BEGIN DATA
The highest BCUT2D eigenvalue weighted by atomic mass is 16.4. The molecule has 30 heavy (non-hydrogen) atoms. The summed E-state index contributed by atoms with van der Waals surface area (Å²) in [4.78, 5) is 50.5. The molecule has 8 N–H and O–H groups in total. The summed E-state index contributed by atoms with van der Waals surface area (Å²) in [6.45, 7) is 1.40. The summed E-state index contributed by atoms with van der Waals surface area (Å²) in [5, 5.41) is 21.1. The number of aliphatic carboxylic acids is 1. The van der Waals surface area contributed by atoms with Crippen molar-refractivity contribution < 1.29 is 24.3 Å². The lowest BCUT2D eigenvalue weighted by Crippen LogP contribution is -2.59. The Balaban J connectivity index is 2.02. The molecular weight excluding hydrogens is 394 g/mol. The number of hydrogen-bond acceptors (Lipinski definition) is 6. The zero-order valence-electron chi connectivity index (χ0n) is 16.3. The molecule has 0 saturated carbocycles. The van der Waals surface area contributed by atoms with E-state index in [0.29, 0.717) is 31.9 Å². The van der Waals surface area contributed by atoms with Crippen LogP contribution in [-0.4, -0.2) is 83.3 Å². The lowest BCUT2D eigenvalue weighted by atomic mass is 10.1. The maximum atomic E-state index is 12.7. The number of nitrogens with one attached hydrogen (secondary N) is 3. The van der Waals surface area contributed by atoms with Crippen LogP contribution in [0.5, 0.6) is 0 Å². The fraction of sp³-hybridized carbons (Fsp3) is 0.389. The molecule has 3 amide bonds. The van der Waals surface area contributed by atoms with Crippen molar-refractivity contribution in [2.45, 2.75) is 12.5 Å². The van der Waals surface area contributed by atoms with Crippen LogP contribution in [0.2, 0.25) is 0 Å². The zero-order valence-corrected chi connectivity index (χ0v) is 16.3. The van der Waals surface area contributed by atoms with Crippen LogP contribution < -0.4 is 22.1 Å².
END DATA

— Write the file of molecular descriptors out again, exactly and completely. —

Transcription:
The highest BCUT2D eigenvalue weighted by atomic mass is 16.4. The molecule has 30 heavy (non-hydrogen) atoms. The summed E-state index contributed by atoms with van der Waals surface area (Å²) in [4.78, 5) is 50.5. The molecule has 8 N–H and O–H groups in total. The summed E-state index contributed by atoms with van der Waals surface area (Å²) in [6.45, 7) is 1.40. The summed E-state index contributed by atoms with van der Waals surface area (Å²) in [5, 5.41) is 21.1. The number of aliphatic carboxylic acids is 1. The van der Waals surface area contributed by atoms with Crippen molar-refractivity contribution < 1.29 is 24.3 Å². The lowest BCUT2D eigenvalue weighted by Crippen LogP contribution is -2.59. The Balaban J connectivity index is 2.02. The molecular weight excluding hydrogens is 394 g/mol. The number of hydrogen-bond acceptors (Lipinski definition) is 6. The zero-order valence-electron chi connectivity index (χ0n) is 16.3. The molecule has 0 saturated carbocycles. The van der Waals surface area contributed by atoms with E-state index in [0.29, 0.717) is 31.9 Å². The van der Waals surface area contributed by atoms with Crippen LogP contribution in [-0.4, -0.2) is 83.3 Å². The lowest BCUT2D eigenvalue weighted by atomic mass is 10.1. The maximum atomic E-state index is 12.7. The number of nitrogens with one attached hydrogen (secondary N) is 3. The van der Waals surface area contributed by atoms with Crippen LogP contribution in [0.5, 0.6) is 0 Å². The fraction of sp³-hybridized carbons (Fsp3) is 0.389. The molecule has 3 amide bonds. The van der Waals surface area contributed by atoms with Crippen molar-refractivity contribution in [2.45, 2.75) is 12.5 Å². The van der Waals surface area contributed by atoms with Crippen LogP contribution in [0.2, 0.25) is 0 Å². The zero-order valence-corrected chi connectivity index (χ0v) is 16.3. The van der Waals surface area contributed by atoms with Crippen LogP contribution < -0.4 is 22.1 Å².